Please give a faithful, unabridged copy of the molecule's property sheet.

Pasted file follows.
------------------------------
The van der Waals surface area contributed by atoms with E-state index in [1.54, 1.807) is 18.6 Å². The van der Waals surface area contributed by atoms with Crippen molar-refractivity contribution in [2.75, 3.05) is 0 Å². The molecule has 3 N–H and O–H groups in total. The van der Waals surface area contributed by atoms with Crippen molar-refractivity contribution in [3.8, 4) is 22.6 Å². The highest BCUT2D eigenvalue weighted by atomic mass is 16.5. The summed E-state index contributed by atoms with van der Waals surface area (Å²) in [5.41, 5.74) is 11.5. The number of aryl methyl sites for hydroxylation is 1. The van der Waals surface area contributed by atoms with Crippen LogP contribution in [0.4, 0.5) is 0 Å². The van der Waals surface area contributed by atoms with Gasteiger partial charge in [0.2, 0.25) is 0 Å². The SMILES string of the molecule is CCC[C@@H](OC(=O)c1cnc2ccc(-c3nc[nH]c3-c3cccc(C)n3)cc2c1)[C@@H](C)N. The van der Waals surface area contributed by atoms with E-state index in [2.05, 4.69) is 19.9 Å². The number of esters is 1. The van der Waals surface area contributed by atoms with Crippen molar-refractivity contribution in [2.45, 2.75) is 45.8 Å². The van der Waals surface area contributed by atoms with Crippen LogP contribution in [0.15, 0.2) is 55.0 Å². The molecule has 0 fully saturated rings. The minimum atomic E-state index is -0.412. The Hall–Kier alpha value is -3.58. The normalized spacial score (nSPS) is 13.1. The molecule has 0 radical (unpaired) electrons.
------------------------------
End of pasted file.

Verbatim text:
The van der Waals surface area contributed by atoms with E-state index in [1.54, 1.807) is 18.6 Å². The van der Waals surface area contributed by atoms with Crippen molar-refractivity contribution in [2.75, 3.05) is 0 Å². The molecule has 3 N–H and O–H groups in total. The van der Waals surface area contributed by atoms with Crippen molar-refractivity contribution in [3.8, 4) is 22.6 Å². The highest BCUT2D eigenvalue weighted by atomic mass is 16.5. The summed E-state index contributed by atoms with van der Waals surface area (Å²) in [5.41, 5.74) is 11.5. The number of aryl methyl sites for hydroxylation is 1. The van der Waals surface area contributed by atoms with Crippen LogP contribution in [0.4, 0.5) is 0 Å². The van der Waals surface area contributed by atoms with Gasteiger partial charge in [0.2, 0.25) is 0 Å². The SMILES string of the molecule is CCC[C@@H](OC(=O)c1cnc2ccc(-c3nc[nH]c3-c3cccc(C)n3)cc2c1)[C@@H](C)N. The van der Waals surface area contributed by atoms with E-state index in [2.05, 4.69) is 19.9 Å². The number of esters is 1. The van der Waals surface area contributed by atoms with Crippen molar-refractivity contribution in [2.45, 2.75) is 45.8 Å². The van der Waals surface area contributed by atoms with Crippen LogP contribution in [0.15, 0.2) is 55.0 Å². The molecule has 0 fully saturated rings. The minimum atomic E-state index is -0.412. The Hall–Kier alpha value is -3.58. The normalized spacial score (nSPS) is 13.1. The molecule has 0 radical (unpaired) electrons.